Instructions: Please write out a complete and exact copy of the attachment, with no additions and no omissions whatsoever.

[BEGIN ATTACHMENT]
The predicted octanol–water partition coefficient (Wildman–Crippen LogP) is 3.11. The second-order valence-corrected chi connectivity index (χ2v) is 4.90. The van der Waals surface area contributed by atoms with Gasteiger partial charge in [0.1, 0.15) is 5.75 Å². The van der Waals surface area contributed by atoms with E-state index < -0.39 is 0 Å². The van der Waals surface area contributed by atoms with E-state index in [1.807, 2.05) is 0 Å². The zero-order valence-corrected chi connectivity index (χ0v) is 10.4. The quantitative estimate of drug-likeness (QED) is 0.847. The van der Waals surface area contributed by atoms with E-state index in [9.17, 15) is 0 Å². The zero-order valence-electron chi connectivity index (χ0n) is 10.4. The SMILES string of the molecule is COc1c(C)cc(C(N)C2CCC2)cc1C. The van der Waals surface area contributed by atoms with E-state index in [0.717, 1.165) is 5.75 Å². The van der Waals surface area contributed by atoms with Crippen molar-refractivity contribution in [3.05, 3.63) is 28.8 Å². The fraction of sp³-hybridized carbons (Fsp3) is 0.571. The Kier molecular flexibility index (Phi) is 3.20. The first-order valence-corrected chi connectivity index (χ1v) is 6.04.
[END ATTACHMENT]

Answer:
The predicted octanol–water partition coefficient (Wildman–Crippen LogP) is 3.11. The second-order valence-corrected chi connectivity index (χ2v) is 4.90. The van der Waals surface area contributed by atoms with Gasteiger partial charge in [0.1, 0.15) is 5.75 Å². The van der Waals surface area contributed by atoms with E-state index < -0.39 is 0 Å². The van der Waals surface area contributed by atoms with E-state index in [1.807, 2.05) is 0 Å². The zero-order valence-corrected chi connectivity index (χ0v) is 10.4. The quantitative estimate of drug-likeness (QED) is 0.847. The van der Waals surface area contributed by atoms with E-state index in [9.17, 15) is 0 Å². The zero-order valence-electron chi connectivity index (χ0n) is 10.4. The SMILES string of the molecule is COc1c(C)cc(C(N)C2CCC2)cc1C. The van der Waals surface area contributed by atoms with E-state index in [0.717, 1.165) is 5.75 Å². The van der Waals surface area contributed by atoms with Crippen molar-refractivity contribution in [3.05, 3.63) is 28.8 Å². The fraction of sp³-hybridized carbons (Fsp3) is 0.571. The Kier molecular flexibility index (Phi) is 3.20. The first-order valence-corrected chi connectivity index (χ1v) is 6.04.